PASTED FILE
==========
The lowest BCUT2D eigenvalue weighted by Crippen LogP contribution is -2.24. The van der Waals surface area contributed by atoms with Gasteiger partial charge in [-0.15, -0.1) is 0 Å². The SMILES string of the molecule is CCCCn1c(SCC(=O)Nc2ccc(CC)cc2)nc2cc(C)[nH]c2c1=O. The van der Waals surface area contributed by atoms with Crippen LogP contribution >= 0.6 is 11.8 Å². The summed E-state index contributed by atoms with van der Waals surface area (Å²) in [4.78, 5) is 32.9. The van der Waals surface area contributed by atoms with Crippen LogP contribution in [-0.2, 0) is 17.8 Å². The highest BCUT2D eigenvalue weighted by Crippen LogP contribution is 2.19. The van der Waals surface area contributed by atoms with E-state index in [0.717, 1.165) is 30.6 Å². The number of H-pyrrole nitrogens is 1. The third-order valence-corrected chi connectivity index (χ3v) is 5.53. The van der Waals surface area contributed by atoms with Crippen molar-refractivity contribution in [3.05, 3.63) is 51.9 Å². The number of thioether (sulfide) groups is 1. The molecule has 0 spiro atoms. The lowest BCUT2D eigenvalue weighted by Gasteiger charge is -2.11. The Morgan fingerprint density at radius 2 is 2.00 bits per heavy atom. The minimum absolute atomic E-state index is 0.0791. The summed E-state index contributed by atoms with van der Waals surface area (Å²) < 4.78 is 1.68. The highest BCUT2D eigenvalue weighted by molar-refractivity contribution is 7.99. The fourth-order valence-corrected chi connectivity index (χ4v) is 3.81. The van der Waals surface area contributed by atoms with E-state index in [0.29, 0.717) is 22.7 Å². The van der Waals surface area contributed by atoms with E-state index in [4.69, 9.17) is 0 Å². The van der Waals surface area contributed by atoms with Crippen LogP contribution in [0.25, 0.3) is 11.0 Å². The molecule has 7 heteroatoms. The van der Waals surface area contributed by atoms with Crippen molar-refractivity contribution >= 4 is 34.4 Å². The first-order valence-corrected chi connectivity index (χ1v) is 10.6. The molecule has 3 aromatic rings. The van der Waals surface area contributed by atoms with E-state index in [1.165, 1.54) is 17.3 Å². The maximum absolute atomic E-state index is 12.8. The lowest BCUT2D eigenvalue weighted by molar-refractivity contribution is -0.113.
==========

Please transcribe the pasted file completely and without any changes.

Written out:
The lowest BCUT2D eigenvalue weighted by Crippen LogP contribution is -2.24. The van der Waals surface area contributed by atoms with Gasteiger partial charge in [-0.15, -0.1) is 0 Å². The SMILES string of the molecule is CCCCn1c(SCC(=O)Nc2ccc(CC)cc2)nc2cc(C)[nH]c2c1=O. The van der Waals surface area contributed by atoms with Crippen LogP contribution >= 0.6 is 11.8 Å². The summed E-state index contributed by atoms with van der Waals surface area (Å²) in [4.78, 5) is 32.9. The van der Waals surface area contributed by atoms with Crippen LogP contribution in [-0.2, 0) is 17.8 Å². The highest BCUT2D eigenvalue weighted by Crippen LogP contribution is 2.19. The van der Waals surface area contributed by atoms with E-state index in [0.717, 1.165) is 30.6 Å². The number of H-pyrrole nitrogens is 1. The third-order valence-corrected chi connectivity index (χ3v) is 5.53. The van der Waals surface area contributed by atoms with Crippen molar-refractivity contribution in [3.05, 3.63) is 51.9 Å². The number of thioether (sulfide) groups is 1. The molecule has 0 spiro atoms. The lowest BCUT2D eigenvalue weighted by Gasteiger charge is -2.11. The Morgan fingerprint density at radius 2 is 2.00 bits per heavy atom. The minimum absolute atomic E-state index is 0.0791. The summed E-state index contributed by atoms with van der Waals surface area (Å²) < 4.78 is 1.68. The highest BCUT2D eigenvalue weighted by molar-refractivity contribution is 7.99. The fourth-order valence-corrected chi connectivity index (χ4v) is 3.81. The van der Waals surface area contributed by atoms with E-state index in [0.29, 0.717) is 22.7 Å². The van der Waals surface area contributed by atoms with E-state index in [4.69, 9.17) is 0 Å². The van der Waals surface area contributed by atoms with Crippen LogP contribution in [0.25, 0.3) is 11.0 Å². The molecule has 7 heteroatoms. The van der Waals surface area contributed by atoms with Crippen molar-refractivity contribution >= 4 is 34.4 Å². The first-order valence-corrected chi connectivity index (χ1v) is 10.6. The molecule has 3 aromatic rings. The van der Waals surface area contributed by atoms with E-state index in [1.165, 1.54) is 17.3 Å². The maximum absolute atomic E-state index is 12.8. The lowest BCUT2D eigenvalue weighted by molar-refractivity contribution is -0.113.